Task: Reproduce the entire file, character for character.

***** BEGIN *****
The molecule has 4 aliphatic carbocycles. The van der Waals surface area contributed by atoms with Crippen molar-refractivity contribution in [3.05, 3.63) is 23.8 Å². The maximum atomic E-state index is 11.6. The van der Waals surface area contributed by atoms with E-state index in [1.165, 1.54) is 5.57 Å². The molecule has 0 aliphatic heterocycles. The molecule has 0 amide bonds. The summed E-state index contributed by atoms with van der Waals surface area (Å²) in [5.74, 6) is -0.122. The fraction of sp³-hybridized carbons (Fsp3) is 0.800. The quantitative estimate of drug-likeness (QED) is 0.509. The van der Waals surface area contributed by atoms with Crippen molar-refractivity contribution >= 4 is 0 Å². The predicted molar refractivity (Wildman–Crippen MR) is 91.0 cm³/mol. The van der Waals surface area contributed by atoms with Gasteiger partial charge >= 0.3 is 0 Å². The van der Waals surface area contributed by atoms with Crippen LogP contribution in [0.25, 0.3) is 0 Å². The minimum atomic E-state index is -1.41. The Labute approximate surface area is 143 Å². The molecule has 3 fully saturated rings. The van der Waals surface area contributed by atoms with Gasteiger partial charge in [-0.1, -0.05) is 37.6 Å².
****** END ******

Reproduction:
The molecule has 4 aliphatic carbocycles. The van der Waals surface area contributed by atoms with Crippen molar-refractivity contribution in [3.05, 3.63) is 23.8 Å². The maximum atomic E-state index is 11.6. The van der Waals surface area contributed by atoms with E-state index in [1.165, 1.54) is 5.57 Å². The molecule has 0 aliphatic heterocycles. The molecule has 0 amide bonds. The summed E-state index contributed by atoms with van der Waals surface area (Å²) in [5.74, 6) is -0.122. The fraction of sp³-hybridized carbons (Fsp3) is 0.800. The quantitative estimate of drug-likeness (QED) is 0.509. The van der Waals surface area contributed by atoms with Crippen molar-refractivity contribution >= 4 is 0 Å². The predicted molar refractivity (Wildman–Crippen MR) is 91.0 cm³/mol. The van der Waals surface area contributed by atoms with Gasteiger partial charge >= 0.3 is 0 Å². The van der Waals surface area contributed by atoms with Crippen LogP contribution in [0.25, 0.3) is 0 Å². The minimum atomic E-state index is -1.41. The Labute approximate surface area is 143 Å². The molecule has 3 fully saturated rings. The van der Waals surface area contributed by atoms with Gasteiger partial charge in [-0.1, -0.05) is 37.6 Å².